Musical analogues: League of Crafty Guitarists, Terje Rypdal, Ralph Towner, Michael Brooks, Penguin Cafe Orchestra
Album genres: New Age, world music, ECM
Written and arranged by Konstantin Baranov and Vladimir Kruglov
Record participants: Konstantin Baranov – guitars, programming; Vladimir Kruglov – guitars, keyboards; Vladimir Osinsky – keyboards (1, 4, 6); Igor Javad-zade – percussion (3, 6)
Recorded in 2003, remastering in 2012 / Released in 2012
Catalogue number: AB-CD-09-2012-028
Languages o the booklet: Russian, English
Publishing House: OOO “ArtBeat”, 127051, Moscow, Trubnaya st., 32, building 4
Sales Department: + 7.903.2090450
Anytime you look for tranquility and an atmosphere of light blues (why not) – listen to this CD.
Album review“Played in two guitars with slight addition of percussion and keyboards the album by Baranov and Kruglov is simple in its melodica but exquisite in its implementation. It does not have complex sizes but does have beautiful performance. Its music pacifies you and - as it is seen from the title- “relaxes you in the good meaning of the word.” It has visual effect: as soon as you close your eyes while listening to “Grandma’s clock” you see an old pendulum clock, imagine its work, you are hypnotized by tick-tack sounds, but…
...hear the strike and the magic is gone. “Blues for w.weather” reminds you of logs crackling in the mantelpiece while the wind is howling outside. In the composition “House on the Hill”- which has given the name to the disc- you can hear the soul of the house: the music transmits rhythmical crackling of the floorboards, slamming of the doors and the voice of the wind in the tube. The album is full of philosophical melancholy and it is created for contemplation and meditation. And due to the character and quality of the recording – the combination of acoustic and electrical guitars, artfully conveyed sound- you have a feeling of presence in a friendly circle, it looks like the musicians are sitting next to you and are playing for you while thinking their own thoughts.”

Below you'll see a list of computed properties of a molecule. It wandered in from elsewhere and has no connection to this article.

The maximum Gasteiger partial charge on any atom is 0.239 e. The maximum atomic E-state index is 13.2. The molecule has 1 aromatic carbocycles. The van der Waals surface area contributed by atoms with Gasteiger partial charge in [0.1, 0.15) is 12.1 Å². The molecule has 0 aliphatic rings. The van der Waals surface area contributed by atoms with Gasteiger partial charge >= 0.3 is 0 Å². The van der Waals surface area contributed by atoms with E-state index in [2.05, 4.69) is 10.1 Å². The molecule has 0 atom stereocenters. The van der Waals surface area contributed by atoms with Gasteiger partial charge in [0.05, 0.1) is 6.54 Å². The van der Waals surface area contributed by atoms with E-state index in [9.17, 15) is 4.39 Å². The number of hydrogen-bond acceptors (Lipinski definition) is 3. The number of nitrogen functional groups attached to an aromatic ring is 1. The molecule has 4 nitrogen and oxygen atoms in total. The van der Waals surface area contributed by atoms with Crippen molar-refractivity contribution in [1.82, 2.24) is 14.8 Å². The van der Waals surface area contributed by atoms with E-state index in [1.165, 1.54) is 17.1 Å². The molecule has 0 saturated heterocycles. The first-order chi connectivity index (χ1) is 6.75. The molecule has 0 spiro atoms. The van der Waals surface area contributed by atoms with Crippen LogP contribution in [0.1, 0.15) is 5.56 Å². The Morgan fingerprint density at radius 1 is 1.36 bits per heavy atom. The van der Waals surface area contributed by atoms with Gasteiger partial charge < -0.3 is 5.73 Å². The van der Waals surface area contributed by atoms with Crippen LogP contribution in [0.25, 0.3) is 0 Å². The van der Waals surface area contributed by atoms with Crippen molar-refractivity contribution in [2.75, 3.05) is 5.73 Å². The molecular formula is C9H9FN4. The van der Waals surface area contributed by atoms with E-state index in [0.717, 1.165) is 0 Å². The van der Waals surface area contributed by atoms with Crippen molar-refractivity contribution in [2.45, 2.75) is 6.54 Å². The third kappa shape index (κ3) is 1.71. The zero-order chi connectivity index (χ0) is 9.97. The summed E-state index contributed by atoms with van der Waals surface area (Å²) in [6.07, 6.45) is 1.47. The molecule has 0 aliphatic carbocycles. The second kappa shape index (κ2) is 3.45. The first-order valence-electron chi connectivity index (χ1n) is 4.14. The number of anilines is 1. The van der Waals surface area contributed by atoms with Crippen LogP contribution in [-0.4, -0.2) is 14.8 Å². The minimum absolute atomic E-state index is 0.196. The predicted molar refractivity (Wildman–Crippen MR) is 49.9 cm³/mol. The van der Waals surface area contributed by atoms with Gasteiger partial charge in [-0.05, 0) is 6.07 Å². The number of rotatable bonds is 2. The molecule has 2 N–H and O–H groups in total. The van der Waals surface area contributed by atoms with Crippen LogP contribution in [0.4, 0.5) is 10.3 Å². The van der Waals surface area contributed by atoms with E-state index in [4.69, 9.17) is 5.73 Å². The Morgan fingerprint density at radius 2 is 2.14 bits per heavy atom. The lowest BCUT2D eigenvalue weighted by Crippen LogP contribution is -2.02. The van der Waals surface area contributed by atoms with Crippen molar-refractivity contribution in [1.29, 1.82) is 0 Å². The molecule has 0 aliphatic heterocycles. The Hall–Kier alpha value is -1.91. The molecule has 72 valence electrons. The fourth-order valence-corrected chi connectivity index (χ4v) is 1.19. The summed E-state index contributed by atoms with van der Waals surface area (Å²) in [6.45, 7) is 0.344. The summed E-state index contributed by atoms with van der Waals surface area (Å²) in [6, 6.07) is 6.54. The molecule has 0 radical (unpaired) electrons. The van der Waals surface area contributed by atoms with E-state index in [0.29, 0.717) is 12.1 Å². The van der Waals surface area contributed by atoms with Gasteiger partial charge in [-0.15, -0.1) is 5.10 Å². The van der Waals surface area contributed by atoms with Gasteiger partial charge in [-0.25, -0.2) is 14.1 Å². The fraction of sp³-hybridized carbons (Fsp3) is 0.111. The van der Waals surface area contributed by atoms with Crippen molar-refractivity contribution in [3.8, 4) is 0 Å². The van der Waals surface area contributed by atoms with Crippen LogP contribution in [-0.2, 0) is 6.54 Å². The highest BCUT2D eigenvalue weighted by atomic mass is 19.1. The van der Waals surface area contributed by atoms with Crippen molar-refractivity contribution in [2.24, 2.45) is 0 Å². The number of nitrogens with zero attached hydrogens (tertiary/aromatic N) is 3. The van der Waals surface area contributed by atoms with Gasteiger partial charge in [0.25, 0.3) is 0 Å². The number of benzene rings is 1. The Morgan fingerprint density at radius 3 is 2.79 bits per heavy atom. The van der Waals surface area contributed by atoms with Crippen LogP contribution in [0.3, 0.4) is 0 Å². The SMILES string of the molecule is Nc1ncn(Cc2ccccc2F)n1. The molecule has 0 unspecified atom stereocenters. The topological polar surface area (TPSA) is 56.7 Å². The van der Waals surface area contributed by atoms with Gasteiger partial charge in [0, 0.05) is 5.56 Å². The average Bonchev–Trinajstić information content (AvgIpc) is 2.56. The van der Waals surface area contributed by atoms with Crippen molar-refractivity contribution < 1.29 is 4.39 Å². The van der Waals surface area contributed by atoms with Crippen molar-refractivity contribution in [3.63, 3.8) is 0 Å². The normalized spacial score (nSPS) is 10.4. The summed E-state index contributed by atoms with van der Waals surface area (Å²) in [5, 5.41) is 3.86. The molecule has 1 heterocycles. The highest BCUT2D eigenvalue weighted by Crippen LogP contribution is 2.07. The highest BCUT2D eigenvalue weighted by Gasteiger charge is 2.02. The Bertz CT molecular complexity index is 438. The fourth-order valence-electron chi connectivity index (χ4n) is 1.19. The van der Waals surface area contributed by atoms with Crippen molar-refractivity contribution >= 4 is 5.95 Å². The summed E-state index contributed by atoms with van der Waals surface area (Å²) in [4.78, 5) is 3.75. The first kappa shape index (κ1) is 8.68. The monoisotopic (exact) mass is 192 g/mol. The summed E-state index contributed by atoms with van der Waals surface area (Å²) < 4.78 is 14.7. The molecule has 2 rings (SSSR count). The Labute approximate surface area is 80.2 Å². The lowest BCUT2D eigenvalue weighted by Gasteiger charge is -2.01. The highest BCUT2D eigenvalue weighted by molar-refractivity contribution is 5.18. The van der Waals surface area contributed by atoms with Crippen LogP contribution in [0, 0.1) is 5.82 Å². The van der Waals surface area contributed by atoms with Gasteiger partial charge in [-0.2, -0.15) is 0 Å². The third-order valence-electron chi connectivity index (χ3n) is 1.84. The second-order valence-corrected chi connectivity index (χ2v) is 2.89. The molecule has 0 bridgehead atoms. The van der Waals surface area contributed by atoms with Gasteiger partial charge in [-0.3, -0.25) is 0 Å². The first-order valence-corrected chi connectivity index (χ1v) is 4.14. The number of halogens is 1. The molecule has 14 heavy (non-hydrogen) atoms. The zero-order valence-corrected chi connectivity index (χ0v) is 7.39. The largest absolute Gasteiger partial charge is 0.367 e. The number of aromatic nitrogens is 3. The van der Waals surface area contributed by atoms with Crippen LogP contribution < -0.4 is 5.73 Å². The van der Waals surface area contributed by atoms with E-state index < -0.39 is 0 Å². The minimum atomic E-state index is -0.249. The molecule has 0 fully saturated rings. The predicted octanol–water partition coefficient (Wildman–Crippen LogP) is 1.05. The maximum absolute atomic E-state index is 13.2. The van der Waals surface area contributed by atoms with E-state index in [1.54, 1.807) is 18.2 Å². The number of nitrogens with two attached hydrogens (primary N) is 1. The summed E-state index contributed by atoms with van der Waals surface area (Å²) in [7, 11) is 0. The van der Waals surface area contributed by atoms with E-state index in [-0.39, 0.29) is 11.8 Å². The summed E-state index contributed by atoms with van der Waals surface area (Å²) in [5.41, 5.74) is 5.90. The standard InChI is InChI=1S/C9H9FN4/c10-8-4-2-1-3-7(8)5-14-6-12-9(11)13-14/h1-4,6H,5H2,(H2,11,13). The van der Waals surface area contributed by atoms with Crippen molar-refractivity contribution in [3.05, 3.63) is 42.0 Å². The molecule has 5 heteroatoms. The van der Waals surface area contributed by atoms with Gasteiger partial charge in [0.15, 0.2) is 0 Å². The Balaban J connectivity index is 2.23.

“The end of 80-s – the beginning of 90-s: six years of deepening into the music, Empire collapse, tours over Russia and Europe, night sessions in Ostankino studios and not night sessions in the Youth Palace in Komsomolsky Prospect, repetitions for 10-12 hours a day. The concept of working days and days-off didn’t exist at all: all the days were both working and free – this happens when you do what you like.
1992, our mutual with Vladimir Kruglov CD “House on th Hill”. It was easy to work with Volodya: we had very much in common: love for music, idealistic views of our generation, and indefinable chemistry of relationship that was based on our creative work. I don’t remember whether we discussed the possibilities of commercial success or not – most likely not. But I do remember one of the guests who were invited by our sponsor to attend the recording in the Youth Palace asking “Why do you do it?” I and Kruglov looked at each other and realized that we couldn’t find the answer. Because it is no way to say “It is impossible not to breathe” or “Because that is our life”?
“House on the Hill” is a very pristine album, innocent and unprotected because of its innocence. Darkness and light of that time are in all its sounds, expectations for the future are in all its tracks, even in those written about the past. The album was released in 20 years after the record was done and we hope for some people, besides me and Volodya, it will become a time machine, a device for travelling to the land you have visited sometime – or have never been to.”